The latest chamber music concert I attended was quite an enthralling experience. It consisted of three works with the most substantial one being the Violin Sonata Nr 2 by Johannes Brahms. The soloists were the violinist Yi Yang One and the pianist Kanae Matsumoto, both excellent exponents of the music, bringing a particular intensity and beauty to the music of Brahms and Messiaen which completed the concert.
The Brahms Violin Sonata is in three movements and lasts around half an hour. Here one can observe Brahms’ debt to Beethoven in the long melodic lines and the structural authenticity of the music. One attacked the first movement with gusto bringing a lot of meaning to the marking, Allegro amabile which is quite original in its own right and which demonstrates the composers affection and affinity for such markings. Matsumoto also brought a brisk tempo to proceedings and although the movement was occasionally rather fast, the movement came across exceptionally well.
The second movement is marked Andante tranquillo and is probably the heart of the piece. Here one could really appreciate the intrinsic beauty of the music especially with the singing lines of the violin where One almost produced a dreamlike state. Brahms use of the violin as a soothing instrument is well documented and this view comes across quite clearly in this movement. Again, Matsumoto is the ideal accompanist, never rushed, never hurried and with an innate penchant for creating the right atmosphere for her soloist. Personally I enjoyed this movement the best since it recalled memories of my childhood and all the emotional experiences which that brought with it.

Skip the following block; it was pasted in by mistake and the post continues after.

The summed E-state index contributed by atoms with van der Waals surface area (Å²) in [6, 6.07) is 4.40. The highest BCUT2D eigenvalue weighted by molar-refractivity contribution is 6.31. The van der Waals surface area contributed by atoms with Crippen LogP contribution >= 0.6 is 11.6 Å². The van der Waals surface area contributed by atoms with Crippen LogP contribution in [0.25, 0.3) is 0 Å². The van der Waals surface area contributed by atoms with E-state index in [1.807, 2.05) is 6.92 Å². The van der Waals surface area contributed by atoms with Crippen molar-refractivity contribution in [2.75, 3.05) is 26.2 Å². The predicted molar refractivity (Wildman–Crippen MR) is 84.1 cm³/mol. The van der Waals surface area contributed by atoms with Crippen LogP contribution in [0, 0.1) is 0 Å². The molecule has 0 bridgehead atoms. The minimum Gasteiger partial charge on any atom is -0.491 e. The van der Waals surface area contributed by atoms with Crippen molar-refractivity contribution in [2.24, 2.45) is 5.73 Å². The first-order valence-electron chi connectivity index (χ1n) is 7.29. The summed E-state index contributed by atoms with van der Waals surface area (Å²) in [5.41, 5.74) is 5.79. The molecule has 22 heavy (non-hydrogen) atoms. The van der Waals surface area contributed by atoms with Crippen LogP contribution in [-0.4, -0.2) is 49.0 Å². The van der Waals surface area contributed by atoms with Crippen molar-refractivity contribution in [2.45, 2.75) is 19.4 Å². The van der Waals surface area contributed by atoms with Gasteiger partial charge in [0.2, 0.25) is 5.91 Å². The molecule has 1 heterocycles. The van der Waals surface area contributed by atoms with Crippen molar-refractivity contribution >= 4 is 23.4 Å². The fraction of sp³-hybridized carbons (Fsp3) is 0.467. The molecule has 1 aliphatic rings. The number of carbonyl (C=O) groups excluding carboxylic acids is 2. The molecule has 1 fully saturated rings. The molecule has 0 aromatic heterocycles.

The final movement of the sonata is marked Allegretto grazioso and here the whole work comes together in an excellent manner. One plays with fantastic intensity with her bowing technique quite out of this world and everything moves along to a brilliant conclusion. I was again bowled over by Matsumoto’s playing which excelled in all sorts of technique but never left the bigger picture and demonstrated an empathy with her soloist. I can safely say that this was one of the finest performances I ever witnessed regarding this work and I was already anticipating what to expect in the other works.
The rest of the concert was given over to the pianistic skills of Kanae Matsumoto who started off with the Brahms Scherzo from the F A E Sonata. Here tonality is something of an issue with the leaping lines and momentum creating an aura of tension and mystery. Once again Matsumoto’s technique is excellent, full of great beauty but at the same time, ruthless efficiency. The pianistic touches which make up this work are a crucial part of the whole foundation and this was excellently portrayed in Matsumoto’s interpretation.
Finally the most difficult work on the programme rounded off proceedings. The Theme et variations dating from 1932 is a splendidly effusive work, full of motor rhythms and outstanding clarity rather in the mould of Prokofiev’s 2nd Symphony. It goes without saying that Matsumoto’s playing is completely in sync with the music’s difficult demands and she goes to the heart of the music with almost violent relish. This was certainly a fine concert, very challenging to the mind and both artists were really at the top of their game throughout.
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